Bhai Kahan Singh Nabha says “in contrast to baptised Sikhs, Sehajdhari is used for those Sikhs who do not adopt the Rahit of Kes, Sword and the Kach, but accept all other precepts and rituals of the Sikh religion. Besides Singhs, all the followers of Guru Nanak are included in the Sehajdhari group who are co-believers of the Sikh religion.” Bhai Kahan Singh warns that those Singhs who hate the Sehajdharis are not aware of the Sikh religion. He describes a Sikh thus: “A follower of Guru Nanak Devji who has embraced the Sikh religion of Satguru Nanak Devji, who believes in Guru Granth Sahib as his holy book and believes in the ten Gurus as one”.

In the Sikh Rahit Maryada which was drawn up by the Shiromani Gurdwara Parbandhak Committee in 1945 after widest consultation in India and abroad, a Sikh is defined to be a person whose faith is in one God, the ten Gurus and their teachings and the Adi Granth. In addition he or she must believe in the necessity and importance of Amrit and must not adhere to any other religion. It is thus clear that Sehajdharis are not excluded.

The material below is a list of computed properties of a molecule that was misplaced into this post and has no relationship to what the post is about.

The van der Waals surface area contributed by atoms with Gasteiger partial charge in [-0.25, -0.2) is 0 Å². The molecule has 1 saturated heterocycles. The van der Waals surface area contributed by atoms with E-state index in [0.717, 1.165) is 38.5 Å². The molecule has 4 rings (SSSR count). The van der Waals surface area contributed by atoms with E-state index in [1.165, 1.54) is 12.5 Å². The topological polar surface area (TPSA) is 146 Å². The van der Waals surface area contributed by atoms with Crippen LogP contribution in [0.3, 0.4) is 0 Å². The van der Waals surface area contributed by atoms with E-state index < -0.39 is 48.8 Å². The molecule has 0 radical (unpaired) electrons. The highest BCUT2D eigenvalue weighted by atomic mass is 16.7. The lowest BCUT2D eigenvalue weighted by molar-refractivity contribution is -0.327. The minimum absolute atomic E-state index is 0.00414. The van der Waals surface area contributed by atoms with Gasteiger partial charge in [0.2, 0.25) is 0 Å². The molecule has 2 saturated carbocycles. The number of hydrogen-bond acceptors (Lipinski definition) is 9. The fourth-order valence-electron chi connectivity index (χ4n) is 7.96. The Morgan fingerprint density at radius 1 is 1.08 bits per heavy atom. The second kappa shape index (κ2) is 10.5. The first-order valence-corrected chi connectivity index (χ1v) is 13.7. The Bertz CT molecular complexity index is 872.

Bhai Ardaman Singh in his article “One Guru — One movement” writes, “Sikhs as a whole are also known as and called the Panth. The Panth includes all sorts of Sikhs whether perfect or imperfect, whether still novice or fully responsible, whether Sehajdhari or of any other samprada. Anyone who believes in the Guru and Gurbani and has faith in no one else, cannot be denied to be a Sikh, and therefore, is a member of the Panth.”

Thus, to now restrict the right to vote only to the Keshdhari Sikhs will be going against the long tradition of accepting the Sehajdharis Sikhs as essential members of the Panth and granting them the right to vote in elections to the SGPC since its inception in 1925.

Anyway, the matter needs wider debate and discussion at the Panthic level, the yardstick being the teachings of the ten Gurus enshrined in the Guru Granth Sahib.

To conclude, I again quote Kahan Singh, the venerated Sikh scholar whose warning seems particularly apposite today, “Those who create animosity and division by mixing up matters of religion, politics (niti) and society (samaj) are bound to suffer here (lok) and in the hereafter (parlok). They do not deserve the title of ‘human beings’ much less the title of ‘God’s Progeny.’ Those who belong to different religions and yet regard themselves as part of one ‘nation’ earn respect and honour.”

The writer is a former Advocate-General, Punjab.


H.S. Mattewal